Tags

, , , , , , , , , , , , , , , , , , , , ,

With great joy and no clue what to expect I made my annual pilgrimage to Iris Bob’s place in Denver.   I’ve written about Bob and his great passion for beauty.  Beauty in the form of tall bearded Iris he’s been cultivating for nigh on twenty years now.  Bob’s love of Iris and mine are both labors of love.  Passions neither of us can explain.

My photography practice and my meditation practice mirror each other in the one sense that they are both practices of repetition. Just as one gently returns over and over to the breath so do I return over and over to Bob’s Iris patch and gently sit among the flowers with a camera and open heart and a clear head.  Each year, each day, each Iris, it is a practice of stillness, concentration,  beginner’s mind, imagination, and  intuitive knowledge of how the camera works.

Never thought I'd See the day You came home to meThis year my mind just seemed to slide right into the garden. A plethora of  images appeared each giving rise to a different feeling-tone.  Time stopped and I experienced rainbows of emotions throughout the  hours spent in the dirt.  I noticed as I worked that as long as my heart rested in the flowers and my mind delighted in composing and playing,  I could just be there.  I could just be in the moment just watching – observing and playing all inevitably leading to feelings of joy and gratitude.  But once I left the sanctuary of the garden, returning to the bustle of Denver, my mind would get revved up and before I knew it I’d be off spinning stories about all the things my neighbors might do to each other while I was gone.  Left to my own with nothing but time on my hands, I can spin some pretty crazy stories.

I had left home and a brewing battle between us and the folks in our three family subdivision, and a guy who runs cattle and uses our easement.  It was a simple issue really – the sort of typical situation that arises when no body bothers to pick up the phone and talk and everyone makes assumptions and we all get revved up in some version of the Blame Game.  But I was talked out and really ready to get away from the fray and just photograph and chill out.

Bob had some special cultivars in an adjoing backyard where this little dog stood on hyper-alert to those entering.  My first night in the patch this pesky critter kept yapping and moving threateningly yet harmlessly behind his wire fence and I realized that I would have to make friends with him if I had any hope of resting in stillness while working with this group of exquisite Iris.  Back at the hotel, a call from the wife confirmed that the neighbors were acting out – the young bull and the old bull – seeing which one has the biggest balls.  I slept fitfully as thoughts of the cattle guard and barking dogs wove in an out of the noises from the air conditioner and the big city life.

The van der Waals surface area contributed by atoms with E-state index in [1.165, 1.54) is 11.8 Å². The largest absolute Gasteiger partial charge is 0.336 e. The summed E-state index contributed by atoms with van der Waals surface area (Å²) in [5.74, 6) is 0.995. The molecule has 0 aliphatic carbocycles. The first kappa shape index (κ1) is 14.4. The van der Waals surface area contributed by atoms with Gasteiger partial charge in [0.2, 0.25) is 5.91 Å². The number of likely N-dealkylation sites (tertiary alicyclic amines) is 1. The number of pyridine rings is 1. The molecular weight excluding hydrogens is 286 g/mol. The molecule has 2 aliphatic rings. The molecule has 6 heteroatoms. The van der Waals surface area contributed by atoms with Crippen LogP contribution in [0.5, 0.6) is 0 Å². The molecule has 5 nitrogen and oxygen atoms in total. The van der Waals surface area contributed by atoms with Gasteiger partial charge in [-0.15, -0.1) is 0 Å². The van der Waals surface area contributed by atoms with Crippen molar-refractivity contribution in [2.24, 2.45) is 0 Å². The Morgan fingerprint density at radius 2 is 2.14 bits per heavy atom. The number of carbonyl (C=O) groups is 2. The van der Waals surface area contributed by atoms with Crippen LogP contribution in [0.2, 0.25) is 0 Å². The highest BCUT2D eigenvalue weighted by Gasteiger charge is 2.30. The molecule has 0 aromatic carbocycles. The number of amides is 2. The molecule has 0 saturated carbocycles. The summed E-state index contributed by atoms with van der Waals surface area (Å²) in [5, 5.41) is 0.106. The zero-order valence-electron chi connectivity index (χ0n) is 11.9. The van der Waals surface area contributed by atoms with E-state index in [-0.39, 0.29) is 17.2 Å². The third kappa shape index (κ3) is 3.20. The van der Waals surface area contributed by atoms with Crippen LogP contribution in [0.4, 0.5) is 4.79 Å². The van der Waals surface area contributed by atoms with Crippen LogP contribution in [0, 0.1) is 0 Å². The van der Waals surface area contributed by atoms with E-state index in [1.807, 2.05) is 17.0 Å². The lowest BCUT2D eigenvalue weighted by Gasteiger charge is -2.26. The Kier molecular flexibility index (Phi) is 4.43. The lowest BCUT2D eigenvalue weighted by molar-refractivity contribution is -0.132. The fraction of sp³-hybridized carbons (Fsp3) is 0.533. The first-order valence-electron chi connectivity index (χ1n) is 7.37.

Dawn with the dog still yapping but not quite as ferociously.  I watched him run back and forth, you could see the tension in his body, the fear quivering through him.  I said hello to him and  to a group of lovely Iris I’d spotted the night before and quite happy upon seeing them still vibrant with color and life and sat down to wait upon the light.

Practicing being mindful of the breath is no different from practicing being mindful of a scent, or a sound, or in the case of a photographer, practicing watching light.  Sometimes when I am practicing insights arise – in this case I first saw that for me to do what I do with a camera my mind has to be empty and emptied in a gentle way.   I can’t simply force the dog to be quiet or the worries to go away anymore than I can force the wind to blow as I wish it may.  Both were distractions – both were opportunities to relate to the situation differently to apply skillful means and carve out a little more freedom for myself.

not ready for rocking chair

My stomach was growling so I packed up the gear and as I stood to go the little dog ran over to the fence and stood on his hind legs as he does when he is frightened and trying to scare a potential threat away and looked right at me and as he did something inside said “bow” and I did and when I looked up again the dog was gone and the same something said “the dog and your worries are the same.  Treat them the same and they will stop barking and then the mind can rest in emptiness and in the moment maybe you can awaken.”  So I did.  I bowed to the worries and the anxieties and the fears, recognizing their essential tasks of helping us stay alive – recognizing their core energies as Metta-like in quality.

Making love in the afternoon

.…and again that night (repetition remember) and again in that same spot near the fence – the boundary between the dog and I, for the first time there was a little girl in the back yard  and she and the dog were playing fetch and the light was golden and I asked the girl what the name of the dog was.  “Libido,” she said.  I nodded chuckling at the humor God has….how the Dharma plays out, and at the simple perfection of it all.

Advertisements